The annual theme of the Association of Botanical Gardens (NVBT) is ‘Travelling Plants’. In this article, however, the plants take us on a trip around the world in our minds. Picture Hawaii, for example. You are probably thinking of surfing and volcanoes, but chances are you also immediately picture the flowering hibiscus. After all, almost every Hawaiian shirt features those flowers! Next, picture India. Busy streets, Hindu temples, and possibly the lotus flower, especially if you are into yoga.
What a flower is and what it can mean are two different things. Botanically, a flower is the reproductive structure of flowering plants. But a flower can also have cultural significance. Did you know that many countries have a national flower symbolising their history, culture and nature?
Let’s do a quick tour of the Bush because several national symbols grow here!
Malaysia, for instance, has the red-blooming Chinese rose Hibiscus rosa-sinensis as its national flower. According to the Malaysian government, the colour suits their people’s courage. They call the flower ‘Bunga raya’, which loosely translates as ‘celebration flower’. This hibiscus symbolises the celebration of unity in a multicultural country. Come and spot it in the Bush! You can see the flowers hanging along the adventure trail.
Hong Kong’s national flower is depicted on the country’s flag. It is the orchid tree (Bauhinia x blakeana; a hybrid plant, which is why it has the ‘x’ in its name). According to flag designers, the flower represents movement, democratic energy and harmony. We don’t have the exact species, but you can spot the Bauhinias near the rice field in the Bush.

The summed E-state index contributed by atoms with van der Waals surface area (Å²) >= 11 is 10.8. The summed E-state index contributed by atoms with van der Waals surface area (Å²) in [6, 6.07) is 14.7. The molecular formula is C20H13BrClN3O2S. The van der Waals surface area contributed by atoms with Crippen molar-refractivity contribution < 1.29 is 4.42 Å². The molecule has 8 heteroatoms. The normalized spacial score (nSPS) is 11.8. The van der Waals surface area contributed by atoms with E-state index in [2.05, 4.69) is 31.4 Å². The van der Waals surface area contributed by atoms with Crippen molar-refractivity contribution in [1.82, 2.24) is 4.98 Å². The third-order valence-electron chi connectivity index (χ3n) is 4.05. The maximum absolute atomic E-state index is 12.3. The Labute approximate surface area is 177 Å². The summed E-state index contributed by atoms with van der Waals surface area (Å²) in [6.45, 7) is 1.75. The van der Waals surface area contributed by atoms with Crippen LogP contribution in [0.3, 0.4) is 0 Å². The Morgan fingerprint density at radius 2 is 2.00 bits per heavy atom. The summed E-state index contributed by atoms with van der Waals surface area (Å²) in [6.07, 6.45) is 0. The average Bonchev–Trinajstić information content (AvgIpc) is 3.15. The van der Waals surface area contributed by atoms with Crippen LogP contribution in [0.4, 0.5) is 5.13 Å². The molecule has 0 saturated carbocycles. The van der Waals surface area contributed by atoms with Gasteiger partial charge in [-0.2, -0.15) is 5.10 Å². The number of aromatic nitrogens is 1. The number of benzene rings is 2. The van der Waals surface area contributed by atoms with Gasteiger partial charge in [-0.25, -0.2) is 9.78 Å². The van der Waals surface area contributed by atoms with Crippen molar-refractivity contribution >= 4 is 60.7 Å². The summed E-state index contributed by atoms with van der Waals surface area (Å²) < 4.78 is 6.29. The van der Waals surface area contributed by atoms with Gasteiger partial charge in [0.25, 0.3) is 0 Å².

One of the no less than three national flowers of Indonesia is Jasminum sambac, the fragrant jasmine, or ‘melati’. It represents harmony between all living beings. The stylised flower is frequently found in Indonesian architecture, and the melati is also a symbol of love, hope, prosperity and happiness in Indonesian literature. If you want to see and smell the jasmine for yourself, make your way to the Asian part of the Bush, where you can find it in several places.
The plants of Burgers’ Bush can capture the imagination immensely. This eco-display is a beautiful imitation of the rainforest, but it is also a plant collection for which some of the plants carry a cultural meaning. The fragrant jasmine might mean something different to an Arnhem boy than an Indonesian visitor. The lotus may mean something different to an Amsterdammer who has never left the country than a visitor from the Achterhoek thinking back to their holiday in India. Whatever your background, you are always welcome in our Bush for a trip around the world. And it’s sustainable—skip the plane and join us hiking from Asia, through Africa, to Latin America!
Bats wrongly have a bad reputation. They are often said to be bloodthirsty vampires! If we look at t…
31 October 2022
On Wednesday, 12 October, the completely renovated Bush Restaurant will open its doors to all our vi…
14 October 2022
Last summer, the Bush gained some 300,000 new residents! After being kept behind the scenes of the B…
7 October 2022